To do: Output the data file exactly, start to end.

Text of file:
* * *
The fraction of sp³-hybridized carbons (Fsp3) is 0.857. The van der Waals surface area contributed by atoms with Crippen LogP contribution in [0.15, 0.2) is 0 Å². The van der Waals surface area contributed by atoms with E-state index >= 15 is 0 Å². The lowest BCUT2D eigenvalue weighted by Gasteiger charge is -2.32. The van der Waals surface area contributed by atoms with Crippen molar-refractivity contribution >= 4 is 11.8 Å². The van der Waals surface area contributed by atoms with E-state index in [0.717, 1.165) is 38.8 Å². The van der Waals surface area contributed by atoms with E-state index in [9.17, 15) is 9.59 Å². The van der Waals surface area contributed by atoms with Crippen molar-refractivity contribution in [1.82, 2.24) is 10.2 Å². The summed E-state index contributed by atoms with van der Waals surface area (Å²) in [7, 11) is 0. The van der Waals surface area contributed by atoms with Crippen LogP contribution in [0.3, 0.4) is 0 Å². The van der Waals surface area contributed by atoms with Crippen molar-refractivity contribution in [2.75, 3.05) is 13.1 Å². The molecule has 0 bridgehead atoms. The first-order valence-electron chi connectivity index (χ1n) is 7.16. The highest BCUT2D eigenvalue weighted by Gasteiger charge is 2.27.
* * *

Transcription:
The fraction of sp³-hybridized carbons (Fsp3) is 0.857. The van der Waals surface area contributed by atoms with Crippen LogP contribution in [0.15, 0.2) is 0 Å². The van der Waals surface area contributed by atoms with E-state index >= 15 is 0 Å². The lowest BCUT2D eigenvalue weighted by Gasteiger charge is -2.32. The van der Waals surface area contributed by atoms with Crippen molar-refractivity contribution >= 4 is 11.8 Å². The van der Waals surface area contributed by atoms with E-state index in [0.717, 1.165) is 38.8 Å². The van der Waals surface area contributed by atoms with E-state index in [9.17, 15) is 9.59 Å². The van der Waals surface area contributed by atoms with Crippen molar-refractivity contribution in [1.82, 2.24) is 10.2 Å². The summed E-state index contributed by atoms with van der Waals surface area (Å²) in [7, 11) is 0. The van der Waals surface area contributed by atoms with Crippen LogP contribution in [0.3, 0.4) is 0 Å². The van der Waals surface area contributed by atoms with Crippen molar-refractivity contribution in [2.75, 3.05) is 13.1 Å². The molecule has 0 bridgehead atoms. The first-order valence-electron chi connectivity index (χ1n) is 7.16. The highest BCUT2D eigenvalue weighted by Gasteiger charge is 2.27.